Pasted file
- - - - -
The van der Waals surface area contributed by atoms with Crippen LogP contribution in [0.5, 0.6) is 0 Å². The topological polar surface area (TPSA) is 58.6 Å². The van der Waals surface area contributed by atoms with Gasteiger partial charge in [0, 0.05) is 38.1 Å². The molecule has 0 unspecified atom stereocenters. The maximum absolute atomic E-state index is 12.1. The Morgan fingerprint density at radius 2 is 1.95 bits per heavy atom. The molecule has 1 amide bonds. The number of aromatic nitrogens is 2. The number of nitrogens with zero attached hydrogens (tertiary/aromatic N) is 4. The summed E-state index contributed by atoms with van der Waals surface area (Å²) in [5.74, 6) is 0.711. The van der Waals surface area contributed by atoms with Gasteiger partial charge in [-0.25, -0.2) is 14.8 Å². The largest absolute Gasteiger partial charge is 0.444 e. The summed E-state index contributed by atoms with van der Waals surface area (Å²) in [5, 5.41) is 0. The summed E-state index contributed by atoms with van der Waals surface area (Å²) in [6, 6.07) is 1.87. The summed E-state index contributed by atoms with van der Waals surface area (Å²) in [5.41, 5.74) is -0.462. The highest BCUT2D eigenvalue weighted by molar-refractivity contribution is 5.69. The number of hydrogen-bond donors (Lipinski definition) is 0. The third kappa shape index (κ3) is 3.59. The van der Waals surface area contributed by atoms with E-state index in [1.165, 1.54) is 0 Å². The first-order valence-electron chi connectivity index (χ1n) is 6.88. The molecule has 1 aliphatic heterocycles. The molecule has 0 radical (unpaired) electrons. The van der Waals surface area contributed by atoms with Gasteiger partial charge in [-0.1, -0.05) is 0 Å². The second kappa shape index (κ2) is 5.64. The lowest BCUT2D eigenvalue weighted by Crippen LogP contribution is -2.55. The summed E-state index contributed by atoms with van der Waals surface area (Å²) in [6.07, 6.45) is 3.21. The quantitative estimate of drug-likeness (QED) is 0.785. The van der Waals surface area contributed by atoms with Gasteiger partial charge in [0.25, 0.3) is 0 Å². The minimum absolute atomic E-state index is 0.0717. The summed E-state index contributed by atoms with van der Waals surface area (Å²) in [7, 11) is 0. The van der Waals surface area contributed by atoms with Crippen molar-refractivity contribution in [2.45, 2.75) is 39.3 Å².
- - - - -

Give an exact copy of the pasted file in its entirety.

The van der Waals surface area contributed by atoms with Crippen LogP contribution in [0.5, 0.6) is 0 Å². The topological polar surface area (TPSA) is 58.6 Å². The van der Waals surface area contributed by atoms with Gasteiger partial charge in [0, 0.05) is 38.1 Å². The molecule has 0 unspecified atom stereocenters. The maximum absolute atomic E-state index is 12.1. The Morgan fingerprint density at radius 2 is 1.95 bits per heavy atom. The molecule has 1 amide bonds. The number of aromatic nitrogens is 2. The number of nitrogens with zero attached hydrogens (tertiary/aromatic N) is 4. The summed E-state index contributed by atoms with van der Waals surface area (Å²) in [5.74, 6) is 0.711. The van der Waals surface area contributed by atoms with Gasteiger partial charge in [-0.25, -0.2) is 14.8 Å². The largest absolute Gasteiger partial charge is 0.444 e. The summed E-state index contributed by atoms with van der Waals surface area (Å²) in [5, 5.41) is 0. The summed E-state index contributed by atoms with van der Waals surface area (Å²) in [6, 6.07) is 1.87. The summed E-state index contributed by atoms with van der Waals surface area (Å²) in [5.41, 5.74) is -0.462. The highest BCUT2D eigenvalue weighted by molar-refractivity contribution is 5.69. The number of hydrogen-bond donors (Lipinski definition) is 0. The third kappa shape index (κ3) is 3.59. The van der Waals surface area contributed by atoms with E-state index in [1.165, 1.54) is 0 Å². The first-order valence-electron chi connectivity index (χ1n) is 6.88. The molecule has 1 aliphatic heterocycles. The molecule has 0 radical (unpaired) electrons. The van der Waals surface area contributed by atoms with Gasteiger partial charge in [-0.1, -0.05) is 0 Å². The second kappa shape index (κ2) is 5.64. The lowest BCUT2D eigenvalue weighted by Crippen LogP contribution is -2.55. The summed E-state index contributed by atoms with van der Waals surface area (Å²) in [6.07, 6.45) is 3.21. The quantitative estimate of drug-likeness (QED) is 0.785. The van der Waals surface area contributed by atoms with Gasteiger partial charge in [0.25, 0.3) is 0 Å². The minimum absolute atomic E-state index is 0.0717. The summed E-state index contributed by atoms with van der Waals surface area (Å²) in [7, 11) is 0. The van der Waals surface area contributed by atoms with Crippen molar-refractivity contribution in [2.45, 2.75) is 39.3 Å².